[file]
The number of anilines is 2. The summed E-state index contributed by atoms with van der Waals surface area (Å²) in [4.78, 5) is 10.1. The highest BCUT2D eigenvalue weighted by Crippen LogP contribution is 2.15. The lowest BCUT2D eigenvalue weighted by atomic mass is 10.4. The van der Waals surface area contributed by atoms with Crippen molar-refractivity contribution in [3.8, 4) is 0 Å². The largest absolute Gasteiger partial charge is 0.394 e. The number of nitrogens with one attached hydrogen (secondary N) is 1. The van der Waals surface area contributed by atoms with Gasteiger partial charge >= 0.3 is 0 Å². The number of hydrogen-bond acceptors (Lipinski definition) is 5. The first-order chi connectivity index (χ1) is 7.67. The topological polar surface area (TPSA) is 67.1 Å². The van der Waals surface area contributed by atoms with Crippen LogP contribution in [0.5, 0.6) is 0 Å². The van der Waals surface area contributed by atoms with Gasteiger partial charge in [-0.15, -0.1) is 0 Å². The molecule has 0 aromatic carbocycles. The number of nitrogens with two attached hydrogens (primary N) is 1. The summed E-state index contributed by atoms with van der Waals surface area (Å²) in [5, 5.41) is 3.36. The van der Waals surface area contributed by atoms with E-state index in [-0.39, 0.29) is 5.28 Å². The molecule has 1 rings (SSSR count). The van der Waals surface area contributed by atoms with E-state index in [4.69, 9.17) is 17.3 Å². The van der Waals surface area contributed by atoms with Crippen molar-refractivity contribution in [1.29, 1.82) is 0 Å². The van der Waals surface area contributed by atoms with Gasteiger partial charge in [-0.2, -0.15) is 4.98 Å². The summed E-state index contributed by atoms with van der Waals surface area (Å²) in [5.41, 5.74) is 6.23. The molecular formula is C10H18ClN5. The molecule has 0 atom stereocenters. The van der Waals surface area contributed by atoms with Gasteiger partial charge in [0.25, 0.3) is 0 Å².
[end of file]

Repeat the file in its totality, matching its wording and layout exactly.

The number of anilines is 2. The summed E-state index contributed by atoms with van der Waals surface area (Å²) in [4.78, 5) is 10.1. The highest BCUT2D eigenvalue weighted by Crippen LogP contribution is 2.15. The lowest BCUT2D eigenvalue weighted by atomic mass is 10.4. The van der Waals surface area contributed by atoms with Crippen molar-refractivity contribution in [3.8, 4) is 0 Å². The largest absolute Gasteiger partial charge is 0.394 e. The number of nitrogens with one attached hydrogen (secondary N) is 1. The van der Waals surface area contributed by atoms with Gasteiger partial charge >= 0.3 is 0 Å². The number of hydrogen-bond acceptors (Lipinski definition) is 5. The first-order chi connectivity index (χ1) is 7.67. The topological polar surface area (TPSA) is 67.1 Å². The van der Waals surface area contributed by atoms with Crippen LogP contribution in [0.5, 0.6) is 0 Å². The van der Waals surface area contributed by atoms with Gasteiger partial charge in [-0.15, -0.1) is 0 Å². The molecule has 0 aromatic carbocycles. The number of nitrogens with two attached hydrogens (primary N) is 1. The summed E-state index contributed by atoms with van der Waals surface area (Å²) in [5, 5.41) is 3.36. The van der Waals surface area contributed by atoms with E-state index in [-0.39, 0.29) is 5.28 Å². The molecule has 1 rings (SSSR count). The van der Waals surface area contributed by atoms with E-state index in [4.69, 9.17) is 17.3 Å². The van der Waals surface area contributed by atoms with Crippen molar-refractivity contribution in [1.29, 1.82) is 0 Å². The van der Waals surface area contributed by atoms with Gasteiger partial charge in [-0.2, -0.15) is 4.98 Å². The summed E-state index contributed by atoms with van der Waals surface area (Å²) in [5.41, 5.74) is 6.23. The molecular formula is C10H18ClN5. The molecule has 0 atom stereocenters. The van der Waals surface area contributed by atoms with Gasteiger partial charge in [0.25, 0.3) is 0 Å².